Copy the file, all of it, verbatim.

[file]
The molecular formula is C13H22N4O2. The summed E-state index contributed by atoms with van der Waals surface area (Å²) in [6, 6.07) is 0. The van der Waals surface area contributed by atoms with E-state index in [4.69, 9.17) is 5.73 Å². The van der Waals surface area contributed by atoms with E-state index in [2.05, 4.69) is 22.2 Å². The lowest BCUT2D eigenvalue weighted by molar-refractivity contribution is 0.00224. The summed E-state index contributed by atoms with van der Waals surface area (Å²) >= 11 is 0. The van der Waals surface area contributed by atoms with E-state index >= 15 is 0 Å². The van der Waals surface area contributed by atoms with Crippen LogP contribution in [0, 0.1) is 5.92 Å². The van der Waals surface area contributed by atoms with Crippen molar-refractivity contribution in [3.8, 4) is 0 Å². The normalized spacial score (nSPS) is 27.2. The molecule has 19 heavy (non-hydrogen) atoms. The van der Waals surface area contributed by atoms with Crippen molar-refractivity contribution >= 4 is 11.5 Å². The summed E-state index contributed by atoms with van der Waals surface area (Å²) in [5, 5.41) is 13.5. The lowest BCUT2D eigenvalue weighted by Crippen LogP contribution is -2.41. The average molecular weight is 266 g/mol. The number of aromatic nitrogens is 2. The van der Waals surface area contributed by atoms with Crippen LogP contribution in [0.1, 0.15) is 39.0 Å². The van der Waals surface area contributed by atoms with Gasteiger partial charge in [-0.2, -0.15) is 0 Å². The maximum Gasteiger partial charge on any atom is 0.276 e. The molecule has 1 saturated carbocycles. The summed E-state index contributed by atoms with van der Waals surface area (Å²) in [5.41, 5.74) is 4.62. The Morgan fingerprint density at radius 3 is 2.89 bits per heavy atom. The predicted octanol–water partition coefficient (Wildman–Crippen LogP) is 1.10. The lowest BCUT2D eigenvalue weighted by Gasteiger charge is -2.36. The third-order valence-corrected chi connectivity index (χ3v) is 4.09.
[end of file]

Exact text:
The molecular formula is C13H22N4O2. The summed E-state index contributed by atoms with van der Waals surface area (Å²) in [6, 6.07) is 0. The van der Waals surface area contributed by atoms with E-state index in [4.69, 9.17) is 5.73 Å². The van der Waals surface area contributed by atoms with E-state index in [2.05, 4.69) is 22.2 Å². The lowest BCUT2D eigenvalue weighted by molar-refractivity contribution is 0.00224. The summed E-state index contributed by atoms with van der Waals surface area (Å²) >= 11 is 0. The van der Waals surface area contributed by atoms with E-state index >= 15 is 0 Å². The van der Waals surface area contributed by atoms with Crippen LogP contribution in [0, 0.1) is 5.92 Å². The van der Waals surface area contributed by atoms with Crippen molar-refractivity contribution in [3.8, 4) is 0 Å². The normalized spacial score (nSPS) is 27.2. The molecule has 19 heavy (non-hydrogen) atoms. The van der Waals surface area contributed by atoms with Crippen molar-refractivity contribution >= 4 is 11.5 Å². The summed E-state index contributed by atoms with van der Waals surface area (Å²) in [5, 5.41) is 13.5. The lowest BCUT2D eigenvalue weighted by Crippen LogP contribution is -2.41. The average molecular weight is 266 g/mol. The number of aromatic nitrogens is 2. The van der Waals surface area contributed by atoms with Crippen LogP contribution in [0.1, 0.15) is 39.0 Å². The van der Waals surface area contributed by atoms with Gasteiger partial charge in [-0.2, -0.15) is 0 Å². The maximum Gasteiger partial charge on any atom is 0.276 e. The molecule has 1 saturated carbocycles. The summed E-state index contributed by atoms with van der Waals surface area (Å²) in [5.41, 5.74) is 4.62. The Morgan fingerprint density at radius 3 is 2.89 bits per heavy atom. The predicted octanol–water partition coefficient (Wildman–Crippen LogP) is 1.10. The lowest BCUT2D eigenvalue weighted by Gasteiger charge is -2.36. The third-order valence-corrected chi connectivity index (χ3v) is 4.09.